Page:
Madeline’s face turned the color of her hair, “But she never got married,” she whispered to herself.
After a moment, Will too whispered, “Fair is foul, and foul is fair.”
James didn’t know what to think. All of them stared out the windows. Icy wind was whipping the carriage, and somewhere the Big Ben rang.
Will had gone in the office and surprisingly forgotten his files.
“I’ll be right back, my dear,” he said to Madeline as he went in after his brother.
James heard muffled voices outside Will’s office and thought best not to interrupt his older brother.
He was worried. He figured out why Caroline had killed herself-could even report it-but something didn’t feel right. Secrets still weighed in the air.
Will had told him that Caroline was pregnant, but Caroline had never been near a man, including James. Her wisdom was popular. Paul could’ve taken the wrong medicine, but he was always very considerate. Ava wouldn’t be able to live without Paul, nor Paul without Ava, the entire family knew that. Could Lily have murdered both Paul and Caroline? And then have Ava go insane to have Madeline as her only mistress? It didn’t make any sense, though the only one who knew about their strong relations was the family and maids. And James’ family.
The air suddenly felt chillier. Will was there the night Paul had died. He suddenly felt sweaty. Will had also been with Caroline before she had died. James felt goose bumps over his whole body. Will also knew of how much Ava loved Paul. The inheritance. It would go to the appropriate heir: Madeline, and her family-his family.
James burst into Will’s office. His older brother looked shocked to see him. He had stripped off his coat and now he was in a dark waist-coat, a telephone by his ear.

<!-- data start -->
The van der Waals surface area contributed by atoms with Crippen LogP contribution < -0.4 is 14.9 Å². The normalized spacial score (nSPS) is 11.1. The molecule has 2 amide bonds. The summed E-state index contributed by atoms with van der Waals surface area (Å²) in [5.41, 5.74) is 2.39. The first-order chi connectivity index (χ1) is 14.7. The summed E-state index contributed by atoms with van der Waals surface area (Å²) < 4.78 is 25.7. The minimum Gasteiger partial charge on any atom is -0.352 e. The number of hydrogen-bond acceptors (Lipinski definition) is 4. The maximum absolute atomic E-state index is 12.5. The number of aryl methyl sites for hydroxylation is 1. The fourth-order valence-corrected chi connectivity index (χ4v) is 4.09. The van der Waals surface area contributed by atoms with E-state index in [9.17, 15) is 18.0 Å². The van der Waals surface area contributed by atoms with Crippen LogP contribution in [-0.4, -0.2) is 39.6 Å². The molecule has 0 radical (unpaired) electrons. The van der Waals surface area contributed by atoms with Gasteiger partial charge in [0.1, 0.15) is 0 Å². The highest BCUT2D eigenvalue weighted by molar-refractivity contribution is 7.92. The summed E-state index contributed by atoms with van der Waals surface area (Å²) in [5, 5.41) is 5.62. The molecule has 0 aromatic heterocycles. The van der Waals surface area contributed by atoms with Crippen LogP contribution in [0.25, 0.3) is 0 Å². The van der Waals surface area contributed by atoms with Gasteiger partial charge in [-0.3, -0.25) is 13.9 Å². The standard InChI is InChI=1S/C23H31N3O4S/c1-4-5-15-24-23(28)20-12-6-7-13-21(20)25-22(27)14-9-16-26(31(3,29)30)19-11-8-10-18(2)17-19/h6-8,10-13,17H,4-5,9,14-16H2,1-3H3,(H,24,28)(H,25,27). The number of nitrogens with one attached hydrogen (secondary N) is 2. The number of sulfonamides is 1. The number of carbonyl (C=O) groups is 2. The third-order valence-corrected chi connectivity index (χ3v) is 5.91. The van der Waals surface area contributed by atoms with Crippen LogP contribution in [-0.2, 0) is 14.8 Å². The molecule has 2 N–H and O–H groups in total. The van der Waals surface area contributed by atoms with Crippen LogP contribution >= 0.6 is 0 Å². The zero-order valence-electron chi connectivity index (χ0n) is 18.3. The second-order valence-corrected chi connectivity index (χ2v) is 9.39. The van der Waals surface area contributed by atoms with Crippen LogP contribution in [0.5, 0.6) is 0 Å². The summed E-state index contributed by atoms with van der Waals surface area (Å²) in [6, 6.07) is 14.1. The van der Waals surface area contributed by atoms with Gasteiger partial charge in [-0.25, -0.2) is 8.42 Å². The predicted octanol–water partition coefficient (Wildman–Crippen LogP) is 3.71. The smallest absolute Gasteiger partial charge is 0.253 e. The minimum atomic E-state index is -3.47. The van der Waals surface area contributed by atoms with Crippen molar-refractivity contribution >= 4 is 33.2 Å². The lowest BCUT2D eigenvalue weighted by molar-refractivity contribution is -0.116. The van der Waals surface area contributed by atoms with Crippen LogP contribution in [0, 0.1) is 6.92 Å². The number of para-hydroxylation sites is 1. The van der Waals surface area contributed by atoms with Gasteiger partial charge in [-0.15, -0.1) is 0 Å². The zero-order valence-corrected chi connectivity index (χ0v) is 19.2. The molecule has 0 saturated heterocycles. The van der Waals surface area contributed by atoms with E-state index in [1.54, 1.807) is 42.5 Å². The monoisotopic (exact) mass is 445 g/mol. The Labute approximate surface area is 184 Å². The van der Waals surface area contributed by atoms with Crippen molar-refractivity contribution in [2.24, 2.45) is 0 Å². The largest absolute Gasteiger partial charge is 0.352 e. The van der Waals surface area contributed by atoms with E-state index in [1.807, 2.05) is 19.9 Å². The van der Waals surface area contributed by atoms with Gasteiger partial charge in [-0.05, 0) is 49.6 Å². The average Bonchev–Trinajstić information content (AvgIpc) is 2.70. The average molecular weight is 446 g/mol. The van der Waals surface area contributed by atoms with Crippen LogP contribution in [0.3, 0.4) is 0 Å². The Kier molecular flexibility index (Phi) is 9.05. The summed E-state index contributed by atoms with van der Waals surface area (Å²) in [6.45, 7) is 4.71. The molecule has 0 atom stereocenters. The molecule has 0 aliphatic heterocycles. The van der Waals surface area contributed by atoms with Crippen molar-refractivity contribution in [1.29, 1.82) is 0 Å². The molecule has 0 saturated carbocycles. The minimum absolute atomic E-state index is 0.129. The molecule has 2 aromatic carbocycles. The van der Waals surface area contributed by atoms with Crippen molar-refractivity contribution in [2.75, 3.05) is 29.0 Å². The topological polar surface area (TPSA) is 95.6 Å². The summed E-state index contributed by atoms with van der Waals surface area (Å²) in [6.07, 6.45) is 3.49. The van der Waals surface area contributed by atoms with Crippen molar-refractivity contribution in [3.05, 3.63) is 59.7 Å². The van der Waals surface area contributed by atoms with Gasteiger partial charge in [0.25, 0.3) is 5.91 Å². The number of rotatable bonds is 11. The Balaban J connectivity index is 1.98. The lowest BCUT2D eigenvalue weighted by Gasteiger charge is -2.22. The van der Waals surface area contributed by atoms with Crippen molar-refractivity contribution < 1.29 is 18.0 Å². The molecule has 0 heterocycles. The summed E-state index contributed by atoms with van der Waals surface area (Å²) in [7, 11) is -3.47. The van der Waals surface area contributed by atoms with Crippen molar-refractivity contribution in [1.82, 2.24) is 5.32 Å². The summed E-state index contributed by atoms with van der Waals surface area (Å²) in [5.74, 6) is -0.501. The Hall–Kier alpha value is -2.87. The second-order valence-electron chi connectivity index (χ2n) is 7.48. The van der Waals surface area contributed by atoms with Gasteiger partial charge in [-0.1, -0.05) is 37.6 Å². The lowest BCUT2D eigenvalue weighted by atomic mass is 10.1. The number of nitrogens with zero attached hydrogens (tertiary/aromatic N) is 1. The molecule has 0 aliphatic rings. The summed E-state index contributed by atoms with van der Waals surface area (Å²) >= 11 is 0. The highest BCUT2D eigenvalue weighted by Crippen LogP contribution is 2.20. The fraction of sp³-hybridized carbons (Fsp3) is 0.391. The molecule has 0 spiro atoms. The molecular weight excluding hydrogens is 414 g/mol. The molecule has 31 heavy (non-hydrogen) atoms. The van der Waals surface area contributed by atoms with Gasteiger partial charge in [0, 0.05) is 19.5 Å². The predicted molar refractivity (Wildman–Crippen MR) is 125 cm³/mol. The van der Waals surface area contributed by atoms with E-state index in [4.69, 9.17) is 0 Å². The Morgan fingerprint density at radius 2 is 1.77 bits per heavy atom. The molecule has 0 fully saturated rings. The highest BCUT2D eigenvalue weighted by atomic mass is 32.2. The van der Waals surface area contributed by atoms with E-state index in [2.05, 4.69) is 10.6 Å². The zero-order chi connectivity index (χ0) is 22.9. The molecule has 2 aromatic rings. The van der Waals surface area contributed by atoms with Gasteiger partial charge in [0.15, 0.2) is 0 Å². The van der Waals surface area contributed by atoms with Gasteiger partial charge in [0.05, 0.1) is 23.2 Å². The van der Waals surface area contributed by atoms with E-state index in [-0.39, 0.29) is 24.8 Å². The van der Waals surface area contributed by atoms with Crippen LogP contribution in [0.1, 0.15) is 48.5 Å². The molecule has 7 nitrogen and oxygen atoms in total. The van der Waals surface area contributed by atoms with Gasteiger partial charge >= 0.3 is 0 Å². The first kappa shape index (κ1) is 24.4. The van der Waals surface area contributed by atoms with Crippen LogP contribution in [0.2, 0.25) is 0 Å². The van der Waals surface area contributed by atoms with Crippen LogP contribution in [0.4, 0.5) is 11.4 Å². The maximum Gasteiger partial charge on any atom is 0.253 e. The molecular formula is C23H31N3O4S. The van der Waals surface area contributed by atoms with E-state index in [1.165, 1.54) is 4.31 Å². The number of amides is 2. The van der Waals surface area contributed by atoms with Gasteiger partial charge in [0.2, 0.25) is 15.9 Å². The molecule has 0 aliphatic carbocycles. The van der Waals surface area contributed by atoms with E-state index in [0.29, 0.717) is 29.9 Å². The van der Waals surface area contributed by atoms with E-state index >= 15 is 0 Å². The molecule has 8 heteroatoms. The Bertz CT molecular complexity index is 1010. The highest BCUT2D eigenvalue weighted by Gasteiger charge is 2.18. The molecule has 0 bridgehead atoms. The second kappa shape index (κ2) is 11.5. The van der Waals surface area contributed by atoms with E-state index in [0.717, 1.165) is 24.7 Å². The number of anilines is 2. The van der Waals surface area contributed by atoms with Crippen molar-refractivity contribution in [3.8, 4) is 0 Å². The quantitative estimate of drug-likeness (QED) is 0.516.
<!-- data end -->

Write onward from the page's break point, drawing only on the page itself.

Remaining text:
“I’ll speak to you later Alexandra,” he murmured into the phone, though James didn’t hear any of that.
“You killed them.”
He wished he was wrong, he prayed he was wrong. Sometimes it was better to be wrong than it is to be right. Though Will gave him a smile. A smile he had never seen Will’s mouth form. A smile twisted and knit from cobwebs.
He stood up, and dragged his fingers across his desk. “I was rather hoping you wouldn’t find out. This just complicates things. Secrets are so difficult to contain, are they not?”
He spoke so casually, James couldn’t bring himself to breath.
“Why?” he choked.
“Money!” he said, spreading his arms. And a memory floated into James’ mind. If only as many rich people were interested when I announced I was getting married.
“It was easy, in case you’re wondering.” He continued, “Well obviously you’re wondering, you’re a writer. All I had to do was blackmail. I blackmailed Paul, that I’d kill Ava if he didn’t cooperate, and I told Caroline, I’d kill her twin sister. They couldn’t even report for help at the police station, I am the sheriff.” His tone was interminable.
He walked behind his desk. “I waited two years to blackmail Caroline because…” he said as he sat on his chair, “I wasn’t sure who, Caroline or Madeline, were to get the inheritance. But then Caroline’s wisdom became famous, and it was obvio-“
And that was all he heard him say, for a flash of silver caught his eye, and buried itself in Will’s chest, the thrower of the knife, Madeline, with and expression impossible to read.
James didn’t know what to think. His brother was crumbling, cursing, and his wife had tears streaming down her face. It was a lurid moment, and then, he realized something.
Fair is foul, and foul is fair.
After all, there was nothing he could do about it.